The curve or shape of the beveled cutting edge of the scraper is critical and deserves some thought...
Robert Lundberg, "Sharpening Scrapers", American Lutherie, No.36, 1993
Recently, I re-discovered an article in an old American Lutherie magazine that was written by the late Robert Lundberg, who was a well known lute maker (luthier translated from French is lute maker!).
The article, "Sharpening Scrapers", which is about a "typical French method of making and sharpening violin scrapers, was very timely for me. There is a guitar in my shop with new bindings that need to be scraped flush with the guitar sides and I am tired of using a regular straight edge scraper. The new curved edge scraper I bought isn't the most efficient for the task either, it is too big and meant to scrape big wide surfaces.
Mr. Lundberg's article has templates for five shapes of the scrapers he used in lute making, I chose two shape to copy and marked them out on a Bahco brand scraper that has been floating around in one of my work bench drawers for several years. I ground and honed a 45 degree edge on both scrapers, then lightly turned a hook on the edge.
These small scrapers are great for one handed use, the size and the shape offer better visibility, I'm less apt to dig a corner of the scraper into the guitar's side, top or back when I scrape the bindings.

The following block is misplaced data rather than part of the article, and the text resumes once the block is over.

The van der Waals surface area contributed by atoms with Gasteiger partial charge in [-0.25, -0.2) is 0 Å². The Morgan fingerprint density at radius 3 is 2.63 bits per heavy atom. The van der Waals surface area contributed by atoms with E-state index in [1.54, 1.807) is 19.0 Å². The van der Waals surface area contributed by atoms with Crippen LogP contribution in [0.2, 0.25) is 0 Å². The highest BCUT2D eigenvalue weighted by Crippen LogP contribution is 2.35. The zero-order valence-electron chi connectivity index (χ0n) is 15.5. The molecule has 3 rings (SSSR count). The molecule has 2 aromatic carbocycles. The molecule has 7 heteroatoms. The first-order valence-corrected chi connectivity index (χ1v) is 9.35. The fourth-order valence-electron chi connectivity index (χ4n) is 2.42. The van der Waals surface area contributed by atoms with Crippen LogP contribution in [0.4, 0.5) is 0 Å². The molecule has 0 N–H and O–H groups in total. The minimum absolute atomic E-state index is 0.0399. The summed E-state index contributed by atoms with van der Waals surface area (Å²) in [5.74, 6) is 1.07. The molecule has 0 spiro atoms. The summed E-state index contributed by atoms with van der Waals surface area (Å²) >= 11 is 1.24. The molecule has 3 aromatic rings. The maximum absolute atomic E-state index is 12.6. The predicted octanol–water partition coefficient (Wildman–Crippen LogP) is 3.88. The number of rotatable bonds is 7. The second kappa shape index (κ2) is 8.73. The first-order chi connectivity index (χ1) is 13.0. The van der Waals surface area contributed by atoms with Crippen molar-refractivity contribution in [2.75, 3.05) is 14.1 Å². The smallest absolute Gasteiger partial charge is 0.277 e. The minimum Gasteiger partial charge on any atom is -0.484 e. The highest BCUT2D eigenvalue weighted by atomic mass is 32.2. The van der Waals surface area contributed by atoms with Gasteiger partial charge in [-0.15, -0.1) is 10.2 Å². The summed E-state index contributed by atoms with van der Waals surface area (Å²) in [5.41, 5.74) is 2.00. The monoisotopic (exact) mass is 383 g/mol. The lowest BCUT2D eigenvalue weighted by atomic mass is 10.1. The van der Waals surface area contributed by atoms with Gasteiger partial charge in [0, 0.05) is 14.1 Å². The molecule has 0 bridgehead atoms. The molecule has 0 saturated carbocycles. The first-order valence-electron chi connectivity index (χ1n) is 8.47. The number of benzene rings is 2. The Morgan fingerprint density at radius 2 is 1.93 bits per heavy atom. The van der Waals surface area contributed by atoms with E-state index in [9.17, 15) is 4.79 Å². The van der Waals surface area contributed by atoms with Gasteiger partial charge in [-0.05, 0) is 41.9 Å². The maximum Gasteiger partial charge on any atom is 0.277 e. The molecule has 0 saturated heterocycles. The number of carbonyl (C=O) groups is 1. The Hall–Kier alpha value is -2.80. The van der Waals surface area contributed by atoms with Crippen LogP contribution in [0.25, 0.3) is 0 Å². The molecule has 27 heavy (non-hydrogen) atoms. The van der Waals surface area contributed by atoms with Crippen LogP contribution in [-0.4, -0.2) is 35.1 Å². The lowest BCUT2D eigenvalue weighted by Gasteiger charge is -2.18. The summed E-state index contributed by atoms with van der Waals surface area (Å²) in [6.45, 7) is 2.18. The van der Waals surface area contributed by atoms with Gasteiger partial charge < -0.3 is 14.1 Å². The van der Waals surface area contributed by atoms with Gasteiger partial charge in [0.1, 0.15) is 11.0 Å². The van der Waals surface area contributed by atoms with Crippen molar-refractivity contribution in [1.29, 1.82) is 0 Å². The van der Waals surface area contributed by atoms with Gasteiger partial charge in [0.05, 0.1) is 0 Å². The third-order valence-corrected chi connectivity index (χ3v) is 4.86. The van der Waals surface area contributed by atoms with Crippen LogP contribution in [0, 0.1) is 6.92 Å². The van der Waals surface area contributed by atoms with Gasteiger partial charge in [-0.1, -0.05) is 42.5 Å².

When I first started out in woodworking, I read several articles that stated a 45 degree angled edge on a scraper with a light hook would create the best smoothed surface on wood. It worked for me, then there were the articles that pooh-poohed this technique, those authors said it was best to sharpen a scraper in the manner of Tage Frid. That is the method I have used for the last 30 years and it does work, but Lundberg's article makes me realize that every now and again, I need to re-evaluate woodworking techniques I use.
Robert Lundberg's article is in the Big Red Book of American Lutherie, Volume Three, which, unfortunately, is out of print.